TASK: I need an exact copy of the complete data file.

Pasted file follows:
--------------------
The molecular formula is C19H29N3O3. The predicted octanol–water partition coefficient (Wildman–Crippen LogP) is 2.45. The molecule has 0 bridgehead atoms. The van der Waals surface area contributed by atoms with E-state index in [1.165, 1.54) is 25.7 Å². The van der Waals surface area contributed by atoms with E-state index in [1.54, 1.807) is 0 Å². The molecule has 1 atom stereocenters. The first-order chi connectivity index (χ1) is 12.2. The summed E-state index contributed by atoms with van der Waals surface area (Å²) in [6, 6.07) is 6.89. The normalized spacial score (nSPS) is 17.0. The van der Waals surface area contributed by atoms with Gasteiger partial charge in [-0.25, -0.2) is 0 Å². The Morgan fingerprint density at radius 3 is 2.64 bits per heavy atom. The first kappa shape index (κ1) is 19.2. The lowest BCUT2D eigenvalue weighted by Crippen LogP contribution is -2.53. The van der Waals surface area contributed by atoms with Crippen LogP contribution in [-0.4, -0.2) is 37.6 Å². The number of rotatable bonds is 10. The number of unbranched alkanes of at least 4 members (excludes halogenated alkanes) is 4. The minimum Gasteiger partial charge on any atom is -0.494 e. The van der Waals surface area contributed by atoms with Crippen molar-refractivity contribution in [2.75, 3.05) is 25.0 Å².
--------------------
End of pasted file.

The molecular formula is C19H29N3O3. The predicted octanol–water partition coefficient (Wildman–Crippen LogP) is 2.45. The molecule has 0 bridgehead atoms. The van der Waals surface area contributed by atoms with E-state index in [1.165, 1.54) is 25.7 Å². The van der Waals surface area contributed by atoms with E-state index in [1.54, 1.807) is 0 Å². The molecule has 1 atom stereocenters. The first-order chi connectivity index (χ1) is 12.2. The summed E-state index contributed by atoms with van der Waals surface area (Å²) in [6, 6.07) is 6.89. The normalized spacial score (nSPS) is 17.0. The van der Waals surface area contributed by atoms with Gasteiger partial charge in [-0.25, -0.2) is 0 Å². The Morgan fingerprint density at radius 3 is 2.64 bits per heavy atom. The first kappa shape index (κ1) is 19.2. The lowest BCUT2D eigenvalue weighted by Crippen LogP contribution is -2.53. The van der Waals surface area contributed by atoms with Crippen LogP contribution in [-0.4, -0.2) is 37.6 Å². The number of rotatable bonds is 10. The number of unbranched alkanes of at least 4 members (excludes halogenated alkanes) is 4. The minimum Gasteiger partial charge on any atom is -0.494 e. The van der Waals surface area contributed by atoms with Crippen molar-refractivity contribution in [2.75, 3.05) is 25.0 Å².